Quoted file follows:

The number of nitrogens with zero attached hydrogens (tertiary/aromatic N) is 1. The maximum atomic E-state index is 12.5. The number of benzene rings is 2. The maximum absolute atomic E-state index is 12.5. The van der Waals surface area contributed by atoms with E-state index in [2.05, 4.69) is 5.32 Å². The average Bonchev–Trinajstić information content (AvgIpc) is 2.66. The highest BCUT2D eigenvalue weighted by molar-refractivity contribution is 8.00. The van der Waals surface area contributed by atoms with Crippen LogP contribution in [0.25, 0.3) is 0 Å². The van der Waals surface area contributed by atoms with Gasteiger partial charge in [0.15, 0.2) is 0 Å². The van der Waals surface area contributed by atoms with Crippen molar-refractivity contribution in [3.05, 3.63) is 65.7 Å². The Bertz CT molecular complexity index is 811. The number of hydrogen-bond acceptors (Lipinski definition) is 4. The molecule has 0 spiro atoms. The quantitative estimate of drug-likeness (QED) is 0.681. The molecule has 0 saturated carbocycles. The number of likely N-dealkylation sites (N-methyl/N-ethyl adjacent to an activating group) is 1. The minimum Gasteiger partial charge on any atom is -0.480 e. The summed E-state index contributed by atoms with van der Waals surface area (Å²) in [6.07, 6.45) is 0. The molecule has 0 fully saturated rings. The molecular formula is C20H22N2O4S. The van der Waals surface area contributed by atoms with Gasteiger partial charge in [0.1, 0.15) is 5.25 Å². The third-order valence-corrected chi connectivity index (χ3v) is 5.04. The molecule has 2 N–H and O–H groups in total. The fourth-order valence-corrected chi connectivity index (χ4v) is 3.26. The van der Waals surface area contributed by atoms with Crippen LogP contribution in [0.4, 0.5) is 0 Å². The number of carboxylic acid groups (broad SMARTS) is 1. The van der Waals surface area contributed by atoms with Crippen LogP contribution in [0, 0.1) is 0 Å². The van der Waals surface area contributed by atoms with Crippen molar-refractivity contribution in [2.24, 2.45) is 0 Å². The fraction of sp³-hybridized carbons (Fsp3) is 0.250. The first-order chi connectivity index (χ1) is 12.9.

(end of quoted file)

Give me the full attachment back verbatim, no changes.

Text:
The number of nitrogens with zero attached hydrogens (tertiary/aromatic N) is 1. The maximum atomic E-state index is 12.5. The number of benzene rings is 2. The maximum absolute atomic E-state index is 12.5. The van der Waals surface area contributed by atoms with E-state index in [2.05, 4.69) is 5.32 Å². The average Bonchev–Trinajstić information content (AvgIpc) is 2.66. The highest BCUT2D eigenvalue weighted by molar-refractivity contribution is 8.00. The van der Waals surface area contributed by atoms with Crippen LogP contribution in [0.25, 0.3) is 0 Å². The van der Waals surface area contributed by atoms with Gasteiger partial charge in [0.15, 0.2) is 0 Å². The van der Waals surface area contributed by atoms with Crippen molar-refractivity contribution in [3.05, 3.63) is 65.7 Å². The Bertz CT molecular complexity index is 811. The number of hydrogen-bond acceptors (Lipinski definition) is 4. The molecule has 0 spiro atoms. The quantitative estimate of drug-likeness (QED) is 0.681. The molecule has 0 saturated carbocycles. The number of likely N-dealkylation sites (N-methyl/N-ethyl adjacent to an activating group) is 1. The minimum Gasteiger partial charge on any atom is -0.480 e. The summed E-state index contributed by atoms with van der Waals surface area (Å²) in [6.07, 6.45) is 0. The molecule has 0 fully saturated rings. The molecular formula is C20H22N2O4S. The van der Waals surface area contributed by atoms with Gasteiger partial charge in [0.1, 0.15) is 5.25 Å². The third-order valence-corrected chi connectivity index (χ3v) is 5.04. The molecule has 2 N–H and O–H groups in total. The fourth-order valence-corrected chi connectivity index (χ4v) is 3.26. The van der Waals surface area contributed by atoms with Crippen LogP contribution in [0.4, 0.5) is 0 Å². The number of carboxylic acid groups (broad SMARTS) is 1. The van der Waals surface area contributed by atoms with Crippen LogP contribution in [0, 0.1) is 0 Å². The van der Waals surface area contributed by atoms with Crippen molar-refractivity contribution in [2.24, 2.45) is 0 Å². The fraction of sp³-hybridized carbons (Fsp3) is 0.250. The first-order chi connectivity index (χ1) is 12.9.